Step 8: Handle Arkansas tax obligations
For tax purposes, an employer identification number (EIN), or federal tax ID number, needs to be established whenever a company is incorporated in Arkansas. You can get an EIN through the IRS by filing a form online or by mail. You also have the option of using our EIN service to save yourself time.
The state of Arkansas also requires a sales tax identification number, which you can get through the Arkansas Secretary of State. Businesses in Arkansas pay several types of tax, including corporate income tax and sales tax, among others. You may also have to register with your county and city to pay local taxes.
Step 9: Obtain all Arkansas business licenses and permits
Each corporation is responsible for obtaining any licenses or permits required by the state of Arkansas and the federal government. You’ll need to check with your county and city as well to find out what licensing is required for your specific locale. You may also need to check with officials of your practice type for any licensing requirements they may have. To make sure you have every license and permit you need, use the ZenBusiness business license report service.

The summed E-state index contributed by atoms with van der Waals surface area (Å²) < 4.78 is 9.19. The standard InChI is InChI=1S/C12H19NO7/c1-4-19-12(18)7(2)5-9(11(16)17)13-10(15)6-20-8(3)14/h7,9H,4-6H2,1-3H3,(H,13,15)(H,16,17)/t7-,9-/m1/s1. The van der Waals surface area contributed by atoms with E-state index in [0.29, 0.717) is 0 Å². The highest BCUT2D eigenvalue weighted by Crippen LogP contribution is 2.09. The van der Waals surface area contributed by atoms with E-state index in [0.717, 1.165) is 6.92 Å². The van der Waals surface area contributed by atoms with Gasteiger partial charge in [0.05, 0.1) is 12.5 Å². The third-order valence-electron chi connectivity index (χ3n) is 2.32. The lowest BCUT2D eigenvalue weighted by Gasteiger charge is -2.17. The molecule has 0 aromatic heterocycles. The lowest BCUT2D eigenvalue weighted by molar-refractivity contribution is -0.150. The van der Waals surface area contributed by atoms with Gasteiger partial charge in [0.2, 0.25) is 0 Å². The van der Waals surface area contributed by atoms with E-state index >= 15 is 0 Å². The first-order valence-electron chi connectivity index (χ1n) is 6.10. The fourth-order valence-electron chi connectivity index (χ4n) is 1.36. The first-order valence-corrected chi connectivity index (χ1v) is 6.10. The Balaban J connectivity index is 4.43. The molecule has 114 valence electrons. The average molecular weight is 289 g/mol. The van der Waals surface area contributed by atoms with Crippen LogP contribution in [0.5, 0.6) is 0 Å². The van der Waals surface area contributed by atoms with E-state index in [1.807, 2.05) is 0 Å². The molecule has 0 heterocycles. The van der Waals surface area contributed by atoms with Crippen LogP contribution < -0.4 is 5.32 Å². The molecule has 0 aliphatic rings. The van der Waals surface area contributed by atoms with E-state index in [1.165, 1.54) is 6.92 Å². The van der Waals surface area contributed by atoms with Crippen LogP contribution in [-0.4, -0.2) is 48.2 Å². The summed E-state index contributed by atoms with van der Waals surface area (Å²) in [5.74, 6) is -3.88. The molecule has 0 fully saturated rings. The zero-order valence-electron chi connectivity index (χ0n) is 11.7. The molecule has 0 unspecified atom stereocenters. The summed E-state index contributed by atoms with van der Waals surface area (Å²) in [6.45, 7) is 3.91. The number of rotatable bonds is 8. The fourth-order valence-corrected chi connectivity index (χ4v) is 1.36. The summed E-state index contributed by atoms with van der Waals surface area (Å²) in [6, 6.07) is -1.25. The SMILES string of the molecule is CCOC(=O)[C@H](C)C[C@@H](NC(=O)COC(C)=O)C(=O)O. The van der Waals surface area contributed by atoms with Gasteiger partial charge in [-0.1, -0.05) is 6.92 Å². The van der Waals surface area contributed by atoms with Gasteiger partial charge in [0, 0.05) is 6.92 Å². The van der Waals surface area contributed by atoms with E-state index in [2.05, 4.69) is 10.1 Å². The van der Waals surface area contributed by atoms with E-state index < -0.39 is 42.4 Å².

Step 10: Acquire insurance for your Arkansas PC
You’ll need to establish a few different types of insurance, depending on your business. Arkansas law requires a general business insurance policy as well as professional malpractice insurance. And if you have three or more employees, you’ll need workers’ compensation insurance.
Step 11: Open a business bank account
You’ll need to open a bank account specifically for your business. It’s essential for tracking expenses and income. In a corporation, the business’s finances have to be kept separate from any personal accounts to have corporate liability protection. You’ll likely need your EIN and Articles of Incorporation on hand when you open the account. To be safe, call ahead to find out exactly what the bank wants.